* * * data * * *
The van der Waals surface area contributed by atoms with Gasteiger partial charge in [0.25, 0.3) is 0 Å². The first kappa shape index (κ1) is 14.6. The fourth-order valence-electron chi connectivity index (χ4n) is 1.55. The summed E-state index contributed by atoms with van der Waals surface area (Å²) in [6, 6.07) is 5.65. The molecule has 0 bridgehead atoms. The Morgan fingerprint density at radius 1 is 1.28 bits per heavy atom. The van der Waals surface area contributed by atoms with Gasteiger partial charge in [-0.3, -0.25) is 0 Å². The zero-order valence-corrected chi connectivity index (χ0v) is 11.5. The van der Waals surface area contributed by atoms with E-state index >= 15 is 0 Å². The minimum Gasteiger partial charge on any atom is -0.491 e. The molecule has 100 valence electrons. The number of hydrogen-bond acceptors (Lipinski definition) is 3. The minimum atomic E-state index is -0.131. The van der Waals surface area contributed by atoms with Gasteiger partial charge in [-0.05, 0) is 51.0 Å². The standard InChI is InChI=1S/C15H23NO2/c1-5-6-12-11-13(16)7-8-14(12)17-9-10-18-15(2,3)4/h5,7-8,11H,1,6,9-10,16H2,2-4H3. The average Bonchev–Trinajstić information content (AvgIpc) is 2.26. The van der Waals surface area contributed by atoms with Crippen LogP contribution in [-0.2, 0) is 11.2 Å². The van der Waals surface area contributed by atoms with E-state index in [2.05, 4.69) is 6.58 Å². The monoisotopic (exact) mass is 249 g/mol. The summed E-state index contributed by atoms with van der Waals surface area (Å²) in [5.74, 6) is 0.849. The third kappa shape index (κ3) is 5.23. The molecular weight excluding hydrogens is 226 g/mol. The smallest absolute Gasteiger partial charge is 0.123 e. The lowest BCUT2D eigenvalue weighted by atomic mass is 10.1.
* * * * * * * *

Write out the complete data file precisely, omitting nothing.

The van der Waals surface area contributed by atoms with Gasteiger partial charge in [0.25, 0.3) is 0 Å². The first kappa shape index (κ1) is 14.6. The fourth-order valence-electron chi connectivity index (χ4n) is 1.55. The summed E-state index contributed by atoms with van der Waals surface area (Å²) in [6, 6.07) is 5.65. The molecule has 0 bridgehead atoms. The Morgan fingerprint density at radius 1 is 1.28 bits per heavy atom. The van der Waals surface area contributed by atoms with Gasteiger partial charge in [-0.3, -0.25) is 0 Å². The zero-order valence-corrected chi connectivity index (χ0v) is 11.5. The van der Waals surface area contributed by atoms with E-state index >= 15 is 0 Å². The minimum Gasteiger partial charge on any atom is -0.491 e. The molecule has 100 valence electrons. The number of hydrogen-bond acceptors (Lipinski definition) is 3. The minimum atomic E-state index is -0.131. The van der Waals surface area contributed by atoms with Gasteiger partial charge in [-0.05, 0) is 51.0 Å². The standard InChI is InChI=1S/C15H23NO2/c1-5-6-12-11-13(16)7-8-14(12)17-9-10-18-15(2,3)4/h5,7-8,11H,1,6,9-10,16H2,2-4H3. The average Bonchev–Trinajstić information content (AvgIpc) is 2.26. The van der Waals surface area contributed by atoms with Crippen LogP contribution in [-0.2, 0) is 11.2 Å². The van der Waals surface area contributed by atoms with E-state index in [2.05, 4.69) is 6.58 Å². The monoisotopic (exact) mass is 249 g/mol. The summed E-state index contributed by atoms with van der Waals surface area (Å²) in [5.74, 6) is 0.849. The third kappa shape index (κ3) is 5.23. The molecular weight excluding hydrogens is 226 g/mol. The smallest absolute Gasteiger partial charge is 0.123 e. The lowest BCUT2D eigenvalue weighted by atomic mass is 10.1.